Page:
Awards, People

Researchers awarded Wolf Prizes in agriculture, chemistry

International award recognizes renowned scientists and artists for their achievements for humanity

Hartwig and Zilberman
John Hartwig and David Zilberman, who received the 2019 Wolf Prize in chemistry and agriculture, respectively.
Hartwig and Zilberman

John Hartwig and David Zilberman received 2019 Wolf Prizes in chemistry and agriculture, respectively.

Two UC Berkeley faculty have been awarded 2019 Wolf Prizes in chemistry and agriculture, the Israel-based Wolf Foundation announced this week.

David Zilberman, a professor of agricultural and resource economics at UC Berkeley, was awarded the 2019 Wolf Prize in Agriculture in recognition of his work developing economic models for fundamental problems in agriculture, economics and policy.

UC Berkeley chemistry professor John Hartwig and MIT professor Stephen Buchwald were awarded the 2019 Wolf Prize in Chemistry for their development of efficient transition-metal catalysts that have revolutionized drug manufacturing.

The Wolf Prize is an international award granted by the Wolf Foundation in six categories: agriculture, chemistry, mathematics, medicine, physics and the arts. The prize in the agriculture category is often referred to as the equivalent of a Nobel Prize in agriculture.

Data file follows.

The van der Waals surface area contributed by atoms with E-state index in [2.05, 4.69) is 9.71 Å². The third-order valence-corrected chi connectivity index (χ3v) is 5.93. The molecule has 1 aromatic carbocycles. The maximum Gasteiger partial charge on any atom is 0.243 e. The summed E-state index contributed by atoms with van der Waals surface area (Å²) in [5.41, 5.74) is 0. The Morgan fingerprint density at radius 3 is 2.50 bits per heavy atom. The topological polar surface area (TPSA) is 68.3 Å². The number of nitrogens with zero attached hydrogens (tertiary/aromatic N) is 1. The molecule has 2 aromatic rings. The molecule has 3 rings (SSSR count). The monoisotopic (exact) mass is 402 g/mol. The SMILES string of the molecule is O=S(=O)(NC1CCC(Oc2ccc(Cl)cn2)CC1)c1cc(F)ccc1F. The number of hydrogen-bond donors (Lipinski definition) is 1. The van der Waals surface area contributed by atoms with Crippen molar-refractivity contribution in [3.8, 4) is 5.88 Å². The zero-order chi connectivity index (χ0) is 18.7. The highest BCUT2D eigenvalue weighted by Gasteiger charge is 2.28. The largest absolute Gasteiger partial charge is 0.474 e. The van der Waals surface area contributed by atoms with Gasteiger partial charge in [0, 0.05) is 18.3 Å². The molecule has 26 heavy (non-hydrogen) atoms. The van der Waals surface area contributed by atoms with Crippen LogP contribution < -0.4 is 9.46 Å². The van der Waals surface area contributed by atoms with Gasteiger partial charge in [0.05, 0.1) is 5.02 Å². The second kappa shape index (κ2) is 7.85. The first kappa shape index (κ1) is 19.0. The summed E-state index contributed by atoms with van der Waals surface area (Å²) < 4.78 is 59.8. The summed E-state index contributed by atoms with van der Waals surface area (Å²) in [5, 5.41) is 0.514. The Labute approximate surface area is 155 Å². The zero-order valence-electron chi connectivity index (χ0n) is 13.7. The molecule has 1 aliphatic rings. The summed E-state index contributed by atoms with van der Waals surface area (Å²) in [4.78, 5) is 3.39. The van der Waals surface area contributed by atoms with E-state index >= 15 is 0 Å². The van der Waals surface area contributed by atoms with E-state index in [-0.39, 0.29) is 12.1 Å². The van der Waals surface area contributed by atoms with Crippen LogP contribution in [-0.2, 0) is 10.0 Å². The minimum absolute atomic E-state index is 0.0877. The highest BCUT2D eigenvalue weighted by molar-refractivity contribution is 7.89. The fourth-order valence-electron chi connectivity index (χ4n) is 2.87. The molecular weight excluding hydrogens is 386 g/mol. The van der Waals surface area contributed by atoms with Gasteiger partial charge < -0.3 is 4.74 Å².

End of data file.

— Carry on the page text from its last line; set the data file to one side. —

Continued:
The award citation names Zilberman as “a leading protagonist in debates over water policy, environmental and resource policy in agriculture and the bioeconomy,” and highlights his career as “a unique mixture of theoretical work, applied research and extension.”

“I am deeply honored to have been selected,” said Zilberman, who holds the Robinson Chair in the Department of Agricultural and Resource Economics at Berkeley. “This prize is a recognition of my entire community: my family, my collaborators, my teachers in Israel and Berkeley, the College of Natural Resources and the uniquely supportive and inspiring Berkeley campus.”

Hartwig is a leader in the field of synthetic organic chemistry, in which he develops catalysts that can facilitate the reactions between carbon-based molecules to create new and useful compounds, from pharmaceuticals to renewable chemicals and fuels.

The prize will be awarded to the laureates by Israel’s president and the Wolf Foundation chairman and Israeli minister of education at the end of May in an official ceremony in Jerusalem.